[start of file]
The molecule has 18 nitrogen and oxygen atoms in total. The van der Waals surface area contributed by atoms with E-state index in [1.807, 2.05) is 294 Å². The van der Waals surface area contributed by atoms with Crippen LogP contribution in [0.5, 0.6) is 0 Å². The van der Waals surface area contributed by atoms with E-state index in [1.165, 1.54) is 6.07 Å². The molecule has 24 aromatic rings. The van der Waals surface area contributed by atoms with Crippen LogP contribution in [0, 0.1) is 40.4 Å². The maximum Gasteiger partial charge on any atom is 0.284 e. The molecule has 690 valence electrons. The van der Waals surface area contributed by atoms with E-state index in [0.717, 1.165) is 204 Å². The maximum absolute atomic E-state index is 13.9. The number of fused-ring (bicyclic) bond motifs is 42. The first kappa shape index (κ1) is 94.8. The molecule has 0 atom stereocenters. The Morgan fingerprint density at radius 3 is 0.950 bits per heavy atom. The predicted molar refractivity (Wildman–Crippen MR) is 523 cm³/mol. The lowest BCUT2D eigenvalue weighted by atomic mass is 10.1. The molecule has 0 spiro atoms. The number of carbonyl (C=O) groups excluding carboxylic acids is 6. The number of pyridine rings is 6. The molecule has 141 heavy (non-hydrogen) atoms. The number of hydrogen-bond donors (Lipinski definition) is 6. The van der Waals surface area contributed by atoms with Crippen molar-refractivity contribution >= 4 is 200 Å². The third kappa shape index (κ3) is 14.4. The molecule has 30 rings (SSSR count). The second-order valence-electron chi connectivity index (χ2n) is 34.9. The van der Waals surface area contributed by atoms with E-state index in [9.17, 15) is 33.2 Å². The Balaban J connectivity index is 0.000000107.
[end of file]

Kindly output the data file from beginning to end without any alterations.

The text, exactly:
The molecule has 18 nitrogen and oxygen atoms in total. The van der Waals surface area contributed by atoms with E-state index in [1.807, 2.05) is 294 Å². The van der Waals surface area contributed by atoms with Crippen LogP contribution in [0.5, 0.6) is 0 Å². The van der Waals surface area contributed by atoms with E-state index in [1.165, 1.54) is 6.07 Å². The molecule has 24 aromatic rings. The van der Waals surface area contributed by atoms with Crippen LogP contribution in [0, 0.1) is 40.4 Å². The maximum Gasteiger partial charge on any atom is 0.284 e. The molecule has 690 valence electrons. The van der Waals surface area contributed by atoms with E-state index in [0.717, 1.165) is 204 Å². The maximum absolute atomic E-state index is 13.9. The number of fused-ring (bicyclic) bond motifs is 42. The first kappa shape index (κ1) is 94.8. The molecule has 0 atom stereocenters. The Morgan fingerprint density at radius 3 is 0.950 bits per heavy atom. The predicted molar refractivity (Wildman–Crippen MR) is 523 cm³/mol. The lowest BCUT2D eigenvalue weighted by atomic mass is 10.1. The molecule has 0 spiro atoms. The number of carbonyl (C=O) groups excluding carboxylic acids is 6. The number of pyridine rings is 6. The molecule has 141 heavy (non-hydrogen) atoms. The number of hydrogen-bond donors (Lipinski definition) is 6. The van der Waals surface area contributed by atoms with Crippen molar-refractivity contribution >= 4 is 200 Å². The third kappa shape index (κ3) is 14.4. The molecule has 30 rings (SSSR count). The second-order valence-electron chi connectivity index (χ2n) is 34.9. The van der Waals surface area contributed by atoms with E-state index in [9.17, 15) is 33.2 Å². The Balaban J connectivity index is 0.000000107.